Native peoples have lived in southeastern Alaska for more than 10,000 years. Specifically, the Tlingit, Haida, and Tsimshian peoples were among the first to make their home in the area. The Tlingit call the area now known as Juneau Dzántik’i Héeni—literally the base of the flounder’s river, but more loosely, the river where flounder gather.

Every other year, Celebration, Juneau’s most important Alaska Native cultural event, celebrates the heritage of these three cultures. Celebration brings more than 5,000 people to the area to enjoy dance, arts, canoe paddling, and traditional food. In fact, Celebration is the second-largest event sponsored by Alaska Natives in the state.

If you want to understand the full history of the area where Juneau sits today, make plans join Alaska’s Native people as they gather to showcase and preserve their traditions and customs.

#8: Plan to Get Outdoors—a Lot

There are lots of reasons people move to Alaska. Experiencing Alaska’s incredible natural beauty often tops the list, and you’ll find no shortage of opportunities to get outdoors in Juneau.

Residents enjoy everything from hiking to mountain biking, skiing, camping, kayaking, fishing, and more. In fact, you’ll often find outdoor activities at the center Juneau’s social scene. Additionally, getting outside can be a good antidote for the winter blues—or for the claustrophobia that sometimes takes hold of Juneau residents.

Some don’t-miss activities in the area include exploring the Tongass National Forest, visiting the Mendenhall Glacier (it’s free!), skiing Eaglecrest, or picking up a new winter hobby, like snowshoeing, cross-country skiing, or hockey.

#9: Consider Getting an Alaska Airlines Credit Card

If you’ve got friends and family in the lower 48, you’ll likely spend a fair amount of time on Alaska Airlines. Consider getting an Alaska Airlines credit card. Although the card comes with an annual fee of $75, the perks may offset the cost.

In addition to a bunch of bonus miles for signing up, you’ll also get a yearly companion fare. Depending on the route, a travel buddy may be able to fly with you for as little as $121.

The card’s best benefit, though, is probably the free checked bag. Normally, this will cost you $30, so if you take just three flights, the card will essentially pay for itself.

While it’s not a must, an Alaska Airlines credit card is definitely something to consider, especially if you like to travel.

#10: Bear Safety Is Important

Although no serious bear attacks have ever been reported in Juneau, there are plenty of black bears in the area. As a result, it’s important to know the basics when it comes to bear safety:

Bear Safety in Juneau

  • Garbage can attract bears. Don’t put your trash out until at least 4:00 am on pickup day. All other times, store it in a bear-resistant container or enclosure—like a garage.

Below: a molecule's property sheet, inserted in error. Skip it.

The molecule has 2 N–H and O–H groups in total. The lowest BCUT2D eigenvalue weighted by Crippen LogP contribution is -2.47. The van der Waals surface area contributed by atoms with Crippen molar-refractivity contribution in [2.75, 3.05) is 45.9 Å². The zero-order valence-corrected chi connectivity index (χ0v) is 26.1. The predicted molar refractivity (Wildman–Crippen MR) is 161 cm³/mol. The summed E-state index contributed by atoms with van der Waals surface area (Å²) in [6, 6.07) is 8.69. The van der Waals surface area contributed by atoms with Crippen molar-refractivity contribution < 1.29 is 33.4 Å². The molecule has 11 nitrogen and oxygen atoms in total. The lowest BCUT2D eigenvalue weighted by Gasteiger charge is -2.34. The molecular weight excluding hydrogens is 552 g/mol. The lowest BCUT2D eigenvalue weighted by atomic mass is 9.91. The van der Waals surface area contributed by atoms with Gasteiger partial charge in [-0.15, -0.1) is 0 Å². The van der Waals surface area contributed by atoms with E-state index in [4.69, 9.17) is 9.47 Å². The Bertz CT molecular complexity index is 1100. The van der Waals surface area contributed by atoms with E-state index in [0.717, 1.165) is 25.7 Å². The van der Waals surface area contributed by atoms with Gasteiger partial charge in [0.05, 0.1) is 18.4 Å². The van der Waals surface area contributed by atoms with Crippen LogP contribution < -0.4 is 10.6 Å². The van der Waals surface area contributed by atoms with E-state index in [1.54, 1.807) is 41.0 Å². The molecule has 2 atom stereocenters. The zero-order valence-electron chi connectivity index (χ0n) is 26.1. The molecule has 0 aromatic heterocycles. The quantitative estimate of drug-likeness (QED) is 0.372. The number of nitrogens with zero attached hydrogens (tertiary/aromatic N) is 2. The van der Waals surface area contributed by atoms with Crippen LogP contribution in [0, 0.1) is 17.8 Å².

• If you see a bear that’s simply eating natural foods or passing through, give it time and space. It will likely leave the area.
  • If you encounter a black bear when you’re out and about:
    • If the bear hasn’t seen you, give it wide berth and go another way, if possible.
    • If the bear has seen you, stand your ground and talk to the bear calmly. Don’t run, but do give it space. If you remain calm yet firm, it will likely go about its business.
  • Consider carrying bear spray. If, despite standing your ground, the bear keeps advancing toward you, you may need to deploy it.
  • Finally, consider making noise as you hike—for example, by chatting with your hiking buddy. This will give any bears a chance to hear you coming and move out of the area, preventing an encounter entirely.

#11: You Might Want to Bring Your Car

It’s true that we often recommend downsizing before you move to Alaska. However, if you’ve got an all-wheel drive or four-wheel drive car, truck, or SUV, you might want to bring it to Juneau with you.

AWD and 4WD vehicles often sell for a premium up here. Even when you take into account the cost of getting your car to Juneau, you might still come out ahead than if you tried to buy a car in the Juneau area.

If you decide to move your car to Juneau, you’ll have a few options:

  • Using a moving company/car transport company to handle it entirely for you.
  • Driving to Bellingham, WA and taking the Alaska Marine Highway System (a ferry boat).
  • Or, if you’re feeling adventurous, driving through Canada to Haines, Skagway, or Prince Rupert and taking the ferry from there.

If you’re toying with the idea of driving to Alaska, know that it can be an extraordinary, incredible, rewarding, difficult, and dangerous journey. Make sure to check out our guide before deciding whether or not to drive to Alaska.

#12: Make a Visit Before You Move

One of the things that attracts people to Juneau is how different it is from what they’re used to. The idea of being surrounded by an awe-inspiring natural landscape that’s only accessible by boat and plane—far from the hustle and bustle of the lower 48—has its appeal.

However, life in Juneau isn’t for everyone. The rain. The planning and effort required if you need a change of scenery. The small-town feel. The dark winters. It can all be a little too much for some people.

Your best bet? Make a visit before you invest in a move. This will give you a much better sense of whether Juneau is truly the place for you—and it will save you a bundle if you decide another location in Alaska is calling your name.

Ready to Make Juneau Your Home?

After reading these 12 must-knows about Alaska’s capital city, you might feel like there’s an imminent move to Juneau in your near future.

If that’s the case, we’d be happy to help you get your belongings to Juneau! Our Anchorage-based team has moved families and individuals all over Alaska—safely, easily, and affordably. Just reach out for a free quote to get started.

Tell us about your move!

  • MM slash DD slash YYYY
  • This field is for validation purposes and should be left unchanged.